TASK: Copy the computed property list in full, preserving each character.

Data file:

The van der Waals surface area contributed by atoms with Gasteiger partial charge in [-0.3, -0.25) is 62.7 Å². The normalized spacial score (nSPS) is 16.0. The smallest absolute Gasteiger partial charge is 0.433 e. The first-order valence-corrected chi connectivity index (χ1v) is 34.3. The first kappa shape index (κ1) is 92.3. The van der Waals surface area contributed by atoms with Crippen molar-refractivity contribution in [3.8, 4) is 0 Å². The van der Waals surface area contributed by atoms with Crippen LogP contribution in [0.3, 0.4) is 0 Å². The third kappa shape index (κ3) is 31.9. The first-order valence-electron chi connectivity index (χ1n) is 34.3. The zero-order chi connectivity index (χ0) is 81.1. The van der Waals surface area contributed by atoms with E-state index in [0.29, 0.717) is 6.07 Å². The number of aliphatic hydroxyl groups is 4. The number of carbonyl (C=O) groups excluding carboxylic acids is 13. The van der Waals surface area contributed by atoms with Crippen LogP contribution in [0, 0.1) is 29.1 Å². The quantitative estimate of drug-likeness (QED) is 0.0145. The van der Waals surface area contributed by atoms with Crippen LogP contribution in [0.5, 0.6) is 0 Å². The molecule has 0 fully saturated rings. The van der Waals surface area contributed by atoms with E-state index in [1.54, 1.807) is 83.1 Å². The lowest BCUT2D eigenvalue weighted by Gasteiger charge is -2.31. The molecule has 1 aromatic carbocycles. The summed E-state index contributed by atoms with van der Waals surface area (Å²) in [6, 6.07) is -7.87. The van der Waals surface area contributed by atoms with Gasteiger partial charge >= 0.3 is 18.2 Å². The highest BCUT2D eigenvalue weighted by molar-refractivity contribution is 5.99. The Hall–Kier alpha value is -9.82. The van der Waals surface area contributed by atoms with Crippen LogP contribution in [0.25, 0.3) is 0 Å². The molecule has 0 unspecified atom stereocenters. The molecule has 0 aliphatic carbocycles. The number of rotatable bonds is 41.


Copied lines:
The van der Waals surface area contributed by atoms with Gasteiger partial charge in [-0.3, -0.25) is 62.7 Å². The normalized spacial score (nSPS) is 16.0. The smallest absolute Gasteiger partial charge is 0.433 e. The first-order valence-corrected chi connectivity index (χ1v) is 34.3. The first kappa shape index (κ1) is 92.3. The van der Waals surface area contributed by atoms with Crippen molar-refractivity contribution in [3.8, 4) is 0 Å². The van der Waals surface area contributed by atoms with Crippen LogP contribution in [0.3, 0.4) is 0 Å². The third kappa shape index (κ3) is 31.9. The first-order valence-electron chi connectivity index (χ1n) is 34.3. The zero-order chi connectivity index (χ0) is 81.1. The van der Waals surface area contributed by atoms with E-state index in [0.29, 0.717) is 6.07 Å². The number of aliphatic hydroxyl groups is 4. The number of carbonyl (C=O) groups excluding carboxylic acids is 13. The van der Waals surface area contributed by atoms with Crippen LogP contribution in [0, 0.1) is 29.1 Å². The quantitative estimate of drug-likeness (QED) is 0.0145. The van der Waals surface area contributed by atoms with Crippen LogP contribution in [0.5, 0.6) is 0 Å². The molecule has 0 fully saturated rings. The van der Waals surface area contributed by atoms with E-state index in [1.54, 1.807) is 83.1 Å². The lowest BCUT2D eigenvalue weighted by Gasteiger charge is -2.31. The molecule has 1 aromatic carbocycles. The summed E-state index contributed by atoms with van der Waals surface area (Å²) in [6, 6.07) is -7.87. The van der Waals surface area contributed by atoms with Gasteiger partial charge >= 0.3 is 18.2 Å². The highest BCUT2D eigenvalue weighted by molar-refractivity contribution is 5.99. The Hall–Kier alpha value is -9.82. The van der Waals surface area contributed by atoms with Crippen LogP contribution in [0.25, 0.3) is 0 Å². The molecule has 0 unspecified atom stereocenters. The molecule has 0 aliphatic carbocycles. The number of rotatable bonds is 41.